A new training method eliminates certain calculations if they are not important. This process, called network pruning, saves energy, but how much depends on the AI model and the hardware used during the training process.
Photonics as an energy saver
If investments continue to be made, consumption could remain flat until 2022. However, there are other areas where data centres can save energy. The Dutch company EFFECT Photonics makes another link more efficient: the connection between the data centre and the internet. Data is sent back and forth via fibre-optic cables – ‘travelling’ in the form of optical signals. But data centres themselves only work via electrical signals.
“We design the parts that convert electrical data into optical pulses,” explains Boudewijn Docter, President of EFFECT Photonics. The company enables systems to work more energy-efficiently than before. “With previous systems you had a lot of separate parts, but we now place everything on one chip. This way the transition performs better.”
It means you can get the same amount of bits per second through the fibre-optic cable, but with the advantage of a highly reduced energy consumption. Reducing emissions is after all a major concern. Recent predictions state that the energy consumption of data centres is set to account for 3.2 percent of the total worldwide carbon emissions by 2025 and they could consume no less than a fifth of global electricity. By 2040, storing digital data is set to create 14 percent of the world’s emissions, around the same proportion as the US does today (source: Computerworld). It is here where EFFECT Photonics sees making a significant contribution. Their System on Chip technology provide the desired high-speed, but also the necessary energy efficiency. Their photonic integrated circuits for transceivers enable these mega-datacentres to reduce their impact on society. In this increasingly data-driven economy, datacentres remain one of the most important pieces of our business infrastructure, so they will have to adopt this technology.
Servers go under… water?
Meanwhile, new trends are also emerging. Artificial intelligence, for example, helps to adjust the cooling very precisely according to the temperatures in a data centre. Since 2018, a number of Google data centres have been making full use of AI systems to achieve this.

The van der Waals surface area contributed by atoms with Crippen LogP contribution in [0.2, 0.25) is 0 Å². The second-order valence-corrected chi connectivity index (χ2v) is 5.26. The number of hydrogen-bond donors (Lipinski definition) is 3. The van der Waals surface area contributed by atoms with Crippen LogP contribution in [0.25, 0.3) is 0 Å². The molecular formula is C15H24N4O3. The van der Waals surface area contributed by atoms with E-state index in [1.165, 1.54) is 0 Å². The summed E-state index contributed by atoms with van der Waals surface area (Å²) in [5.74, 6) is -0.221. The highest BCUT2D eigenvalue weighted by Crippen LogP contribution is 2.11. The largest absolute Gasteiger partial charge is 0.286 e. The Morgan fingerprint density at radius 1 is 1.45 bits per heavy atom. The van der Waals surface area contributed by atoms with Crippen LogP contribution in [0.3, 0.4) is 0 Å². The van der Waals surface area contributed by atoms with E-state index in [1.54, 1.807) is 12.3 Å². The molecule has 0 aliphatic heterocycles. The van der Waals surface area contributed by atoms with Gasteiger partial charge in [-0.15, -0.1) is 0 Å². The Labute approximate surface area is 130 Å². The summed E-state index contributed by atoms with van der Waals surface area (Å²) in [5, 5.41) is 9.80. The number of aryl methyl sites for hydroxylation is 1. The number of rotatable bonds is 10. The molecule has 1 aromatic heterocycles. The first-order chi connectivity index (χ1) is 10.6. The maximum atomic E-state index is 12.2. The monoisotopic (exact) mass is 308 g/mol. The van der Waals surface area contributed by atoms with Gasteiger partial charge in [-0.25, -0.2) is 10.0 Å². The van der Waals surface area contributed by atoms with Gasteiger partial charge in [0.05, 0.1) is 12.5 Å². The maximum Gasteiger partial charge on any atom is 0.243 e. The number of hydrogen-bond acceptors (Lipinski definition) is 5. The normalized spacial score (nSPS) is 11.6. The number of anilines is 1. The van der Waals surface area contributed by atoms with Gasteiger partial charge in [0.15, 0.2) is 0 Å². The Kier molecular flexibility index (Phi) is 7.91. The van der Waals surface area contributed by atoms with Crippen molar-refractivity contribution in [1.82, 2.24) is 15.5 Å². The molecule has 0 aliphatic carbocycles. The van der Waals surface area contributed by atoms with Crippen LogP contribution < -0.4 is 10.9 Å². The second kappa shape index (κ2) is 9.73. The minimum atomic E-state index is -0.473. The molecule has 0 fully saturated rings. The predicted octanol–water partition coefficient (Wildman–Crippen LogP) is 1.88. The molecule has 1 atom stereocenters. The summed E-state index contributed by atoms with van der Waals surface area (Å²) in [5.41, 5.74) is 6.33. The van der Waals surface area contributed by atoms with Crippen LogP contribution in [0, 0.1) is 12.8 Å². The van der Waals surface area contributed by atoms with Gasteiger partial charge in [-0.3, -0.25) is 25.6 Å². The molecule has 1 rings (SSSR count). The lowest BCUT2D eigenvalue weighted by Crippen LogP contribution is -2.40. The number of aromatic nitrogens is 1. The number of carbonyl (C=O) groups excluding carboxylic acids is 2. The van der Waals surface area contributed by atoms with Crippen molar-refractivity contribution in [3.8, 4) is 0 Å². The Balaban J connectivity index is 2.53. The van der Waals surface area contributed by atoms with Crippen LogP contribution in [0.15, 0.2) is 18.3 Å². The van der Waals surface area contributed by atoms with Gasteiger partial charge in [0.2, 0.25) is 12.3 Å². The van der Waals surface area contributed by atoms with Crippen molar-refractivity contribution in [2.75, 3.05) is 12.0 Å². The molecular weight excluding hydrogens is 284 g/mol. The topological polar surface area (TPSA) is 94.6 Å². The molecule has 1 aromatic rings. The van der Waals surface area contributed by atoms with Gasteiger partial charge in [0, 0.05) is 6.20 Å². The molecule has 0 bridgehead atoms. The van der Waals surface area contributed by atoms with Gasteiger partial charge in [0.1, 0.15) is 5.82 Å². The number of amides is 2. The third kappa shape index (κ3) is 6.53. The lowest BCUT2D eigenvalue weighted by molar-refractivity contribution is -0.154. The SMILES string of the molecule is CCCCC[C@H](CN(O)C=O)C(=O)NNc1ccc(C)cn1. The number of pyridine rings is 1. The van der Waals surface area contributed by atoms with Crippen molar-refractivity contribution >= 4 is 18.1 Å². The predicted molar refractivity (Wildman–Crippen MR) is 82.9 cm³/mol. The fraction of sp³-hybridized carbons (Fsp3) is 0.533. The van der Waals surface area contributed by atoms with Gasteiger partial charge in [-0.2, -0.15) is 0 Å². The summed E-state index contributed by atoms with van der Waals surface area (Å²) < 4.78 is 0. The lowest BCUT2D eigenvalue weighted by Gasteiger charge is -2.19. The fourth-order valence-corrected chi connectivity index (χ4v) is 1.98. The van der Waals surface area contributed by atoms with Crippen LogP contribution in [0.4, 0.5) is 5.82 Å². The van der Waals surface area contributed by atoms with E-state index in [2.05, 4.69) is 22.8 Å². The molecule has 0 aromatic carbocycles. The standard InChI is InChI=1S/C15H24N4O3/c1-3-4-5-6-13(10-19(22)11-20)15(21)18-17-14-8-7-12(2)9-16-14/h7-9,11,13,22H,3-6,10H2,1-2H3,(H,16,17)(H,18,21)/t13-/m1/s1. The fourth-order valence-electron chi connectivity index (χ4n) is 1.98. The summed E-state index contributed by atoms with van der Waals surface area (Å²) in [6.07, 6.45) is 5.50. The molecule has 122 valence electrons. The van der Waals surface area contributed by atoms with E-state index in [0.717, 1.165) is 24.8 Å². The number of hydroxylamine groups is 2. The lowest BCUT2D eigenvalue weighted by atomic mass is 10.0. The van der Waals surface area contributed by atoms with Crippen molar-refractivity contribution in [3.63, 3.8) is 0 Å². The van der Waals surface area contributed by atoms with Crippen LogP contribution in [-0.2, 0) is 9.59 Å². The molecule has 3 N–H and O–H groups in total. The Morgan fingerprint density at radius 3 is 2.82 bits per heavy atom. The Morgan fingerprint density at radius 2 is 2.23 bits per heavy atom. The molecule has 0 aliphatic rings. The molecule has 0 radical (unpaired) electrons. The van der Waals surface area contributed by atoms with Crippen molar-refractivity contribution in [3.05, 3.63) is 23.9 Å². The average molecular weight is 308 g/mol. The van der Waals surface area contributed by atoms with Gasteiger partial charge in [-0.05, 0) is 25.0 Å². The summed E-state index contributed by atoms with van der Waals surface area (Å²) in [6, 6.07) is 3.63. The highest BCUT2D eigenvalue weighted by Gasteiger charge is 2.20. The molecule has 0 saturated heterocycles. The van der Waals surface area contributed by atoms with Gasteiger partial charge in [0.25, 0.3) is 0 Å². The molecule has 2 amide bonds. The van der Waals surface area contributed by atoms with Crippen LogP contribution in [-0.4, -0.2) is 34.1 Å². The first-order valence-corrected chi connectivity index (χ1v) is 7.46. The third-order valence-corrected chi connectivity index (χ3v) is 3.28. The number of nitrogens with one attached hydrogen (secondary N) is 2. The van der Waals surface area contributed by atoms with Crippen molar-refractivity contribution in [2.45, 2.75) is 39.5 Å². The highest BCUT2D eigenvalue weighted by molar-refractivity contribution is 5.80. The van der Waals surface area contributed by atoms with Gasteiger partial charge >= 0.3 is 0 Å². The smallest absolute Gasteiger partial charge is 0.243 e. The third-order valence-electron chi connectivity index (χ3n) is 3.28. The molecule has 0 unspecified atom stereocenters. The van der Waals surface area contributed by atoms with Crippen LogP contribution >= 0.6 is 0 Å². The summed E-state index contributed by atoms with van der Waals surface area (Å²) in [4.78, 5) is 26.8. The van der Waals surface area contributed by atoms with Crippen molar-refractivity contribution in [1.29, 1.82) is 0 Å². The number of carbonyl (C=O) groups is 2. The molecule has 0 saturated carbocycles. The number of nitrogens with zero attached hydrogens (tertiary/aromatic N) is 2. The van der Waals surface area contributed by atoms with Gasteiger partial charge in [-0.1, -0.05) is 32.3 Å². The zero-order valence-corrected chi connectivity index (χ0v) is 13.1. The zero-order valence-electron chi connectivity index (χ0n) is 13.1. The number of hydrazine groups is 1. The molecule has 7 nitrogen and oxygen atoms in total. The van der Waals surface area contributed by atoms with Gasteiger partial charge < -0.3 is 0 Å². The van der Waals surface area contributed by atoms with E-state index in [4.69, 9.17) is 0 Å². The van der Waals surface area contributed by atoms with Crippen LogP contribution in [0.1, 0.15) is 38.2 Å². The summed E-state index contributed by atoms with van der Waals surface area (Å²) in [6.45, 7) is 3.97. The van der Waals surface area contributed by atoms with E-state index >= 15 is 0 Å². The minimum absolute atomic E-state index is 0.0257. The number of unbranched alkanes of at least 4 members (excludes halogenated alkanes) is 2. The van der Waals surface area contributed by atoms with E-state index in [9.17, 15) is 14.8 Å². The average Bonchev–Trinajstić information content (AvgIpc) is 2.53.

A data centre must be able to guarantee customers that it will always remain online. To be on the safe side, (environmentally harmful) diesel generators are therefore on standby. Companies are now replacing those generators with hydrogen fuel cells. Microsoft has already conducted tests with this in 2020.
In the future, we may store computer parts or even entire servers in liquids. “Liquid can conduct heat better,” says Marc Decorte. “This ensures that less heat is lost compared to air cooling or water cooling. Such technology is coming in the near future.”
Technological innovations can slow down the acceleration of our energy consumption. In the past few decades our data usage has increased exponentially, but the growth in associated energy consumption has been much slower. Expectations are that data centre energy consumption could remain flat at least until 2022.
“Data centres are getting bigger,” says Ronnie Belmans (EnergyVille, KU Leuven). “Perhaps Google’s site in Saint-Ghislain will consume more energy in the near future than the entire Antwerp site of the chemical company BASF, which is a milestone.”
He adds that there used to be 30 power plants in Belgium, but the trend is toward decentralisation: “Hundreds of thousands of small energy installations will soon be connected to the grid. The solar panels on your roof will provide energy to your neighbours. We can only coordinate all this with a highly developed IT infrastructure. In any case, we need data centres for that.”
The above solutions will help in minimising the energy consumption of data centres, but our internet usage will undoubtedly continue to grow. Advanced cooling, AI, storage in liquids, and photonics will help us tame these big – but very necessary – energy beasts.